Hubble Space Telescope images of proplyds in the Orion Nebula, as well as submillimeter/radio measurements, show that the dominant O7 star Ori C photoevaporates nearby disks around pre-main-sequence stars. Theory predicts that massive stars photoevaporate disks within distances of the order of 0.1 pc. These findings suggest that young, OB-dominated massive H ii regions are inhospitable to the survival of protoplanetary disks and, subsequently, to the formation and evolution of planets. In the current work, we test this hypothesis using large samples of pre-main-sequence stars in 20 massive star-forming regions selected with X-ray and infrared photometry in the MYStIX survey. Complete disk destruction would lead to a deficit of cluster members with an excess in JHKS and Spitzer/IRAC bands in the vicinity of O stars. In four MYStIX regions containing O stars and a sufficient surface density of disk-bearing sources to reliably test for spatial avoidance, we find no evidence for the depletion of inner disks around pre-main-sequence stars in the vicinity of O-type stars, even very luminous O2-O5 stars. These results suggest that massive star-forming regions are not very hostile to the survival of protoplanetary disks and, presumably, to the formation of planets.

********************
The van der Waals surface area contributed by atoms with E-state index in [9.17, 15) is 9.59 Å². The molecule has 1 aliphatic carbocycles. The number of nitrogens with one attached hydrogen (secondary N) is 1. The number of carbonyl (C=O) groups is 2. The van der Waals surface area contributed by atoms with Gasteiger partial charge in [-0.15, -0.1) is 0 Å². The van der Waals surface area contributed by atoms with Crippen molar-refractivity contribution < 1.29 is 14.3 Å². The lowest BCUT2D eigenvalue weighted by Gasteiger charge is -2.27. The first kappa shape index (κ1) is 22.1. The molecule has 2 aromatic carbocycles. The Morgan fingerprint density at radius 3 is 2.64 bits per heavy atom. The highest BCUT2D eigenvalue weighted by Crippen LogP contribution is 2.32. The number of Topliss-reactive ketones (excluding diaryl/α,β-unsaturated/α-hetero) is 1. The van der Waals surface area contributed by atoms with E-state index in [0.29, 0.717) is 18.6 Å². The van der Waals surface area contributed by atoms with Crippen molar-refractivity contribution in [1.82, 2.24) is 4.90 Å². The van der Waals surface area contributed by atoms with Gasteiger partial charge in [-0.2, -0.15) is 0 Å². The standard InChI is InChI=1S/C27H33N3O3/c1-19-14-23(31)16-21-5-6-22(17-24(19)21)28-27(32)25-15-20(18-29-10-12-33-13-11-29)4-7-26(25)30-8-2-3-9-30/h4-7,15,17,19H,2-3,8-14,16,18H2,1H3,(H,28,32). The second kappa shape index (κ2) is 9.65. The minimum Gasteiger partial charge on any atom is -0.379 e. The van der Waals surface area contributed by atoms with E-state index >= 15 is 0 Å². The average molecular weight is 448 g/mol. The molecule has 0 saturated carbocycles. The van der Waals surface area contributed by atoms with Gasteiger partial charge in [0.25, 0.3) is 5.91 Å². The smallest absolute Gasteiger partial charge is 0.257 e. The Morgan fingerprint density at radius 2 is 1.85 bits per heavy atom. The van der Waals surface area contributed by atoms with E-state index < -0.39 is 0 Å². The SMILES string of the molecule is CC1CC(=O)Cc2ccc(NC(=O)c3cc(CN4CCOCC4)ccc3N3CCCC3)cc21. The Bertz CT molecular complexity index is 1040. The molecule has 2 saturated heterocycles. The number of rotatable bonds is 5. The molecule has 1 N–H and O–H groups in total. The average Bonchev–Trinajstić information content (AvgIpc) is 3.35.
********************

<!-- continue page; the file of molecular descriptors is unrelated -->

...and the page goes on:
All Science Journal Classification (ASJC) codes
- Astronomy and Astrophysics
- Space and Planetary Science